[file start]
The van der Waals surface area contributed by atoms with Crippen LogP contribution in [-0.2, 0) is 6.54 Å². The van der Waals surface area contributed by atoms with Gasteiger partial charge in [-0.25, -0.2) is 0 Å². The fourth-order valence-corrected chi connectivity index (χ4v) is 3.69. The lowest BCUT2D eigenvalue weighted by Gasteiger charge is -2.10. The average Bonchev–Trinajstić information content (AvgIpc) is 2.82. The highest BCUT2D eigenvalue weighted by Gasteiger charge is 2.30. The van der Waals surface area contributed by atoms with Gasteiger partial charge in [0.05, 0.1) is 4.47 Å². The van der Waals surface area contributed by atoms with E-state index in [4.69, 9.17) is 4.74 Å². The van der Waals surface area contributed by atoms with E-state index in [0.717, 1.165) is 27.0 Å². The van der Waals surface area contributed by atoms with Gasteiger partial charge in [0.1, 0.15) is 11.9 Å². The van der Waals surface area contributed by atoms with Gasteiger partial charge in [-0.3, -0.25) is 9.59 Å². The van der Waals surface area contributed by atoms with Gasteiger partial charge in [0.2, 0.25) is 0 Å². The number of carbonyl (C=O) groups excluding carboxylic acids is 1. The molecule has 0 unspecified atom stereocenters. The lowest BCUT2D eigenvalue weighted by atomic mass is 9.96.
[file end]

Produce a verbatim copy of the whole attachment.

The van der Waals surface area contributed by atoms with Crippen LogP contribution in [-0.2, 0) is 6.54 Å². The van der Waals surface area contributed by atoms with Gasteiger partial charge in [-0.25, -0.2) is 0 Å². The fourth-order valence-corrected chi connectivity index (χ4v) is 3.69. The lowest BCUT2D eigenvalue weighted by Gasteiger charge is -2.10. The average Bonchev–Trinajstić information content (AvgIpc) is 2.82. The highest BCUT2D eigenvalue weighted by Gasteiger charge is 2.30. The van der Waals surface area contributed by atoms with Gasteiger partial charge in [0.05, 0.1) is 4.47 Å². The van der Waals surface area contributed by atoms with E-state index in [4.69, 9.17) is 4.74 Å². The van der Waals surface area contributed by atoms with E-state index in [0.717, 1.165) is 27.0 Å². The van der Waals surface area contributed by atoms with Gasteiger partial charge in [0.1, 0.15) is 11.9 Å². The van der Waals surface area contributed by atoms with Gasteiger partial charge in [-0.3, -0.25) is 9.59 Å². The van der Waals surface area contributed by atoms with Gasteiger partial charge in [0.2, 0.25) is 0 Å². The number of carbonyl (C=O) groups excluding carboxylic acids is 1. The molecule has 0 unspecified atom stereocenters. The lowest BCUT2D eigenvalue weighted by atomic mass is 9.96.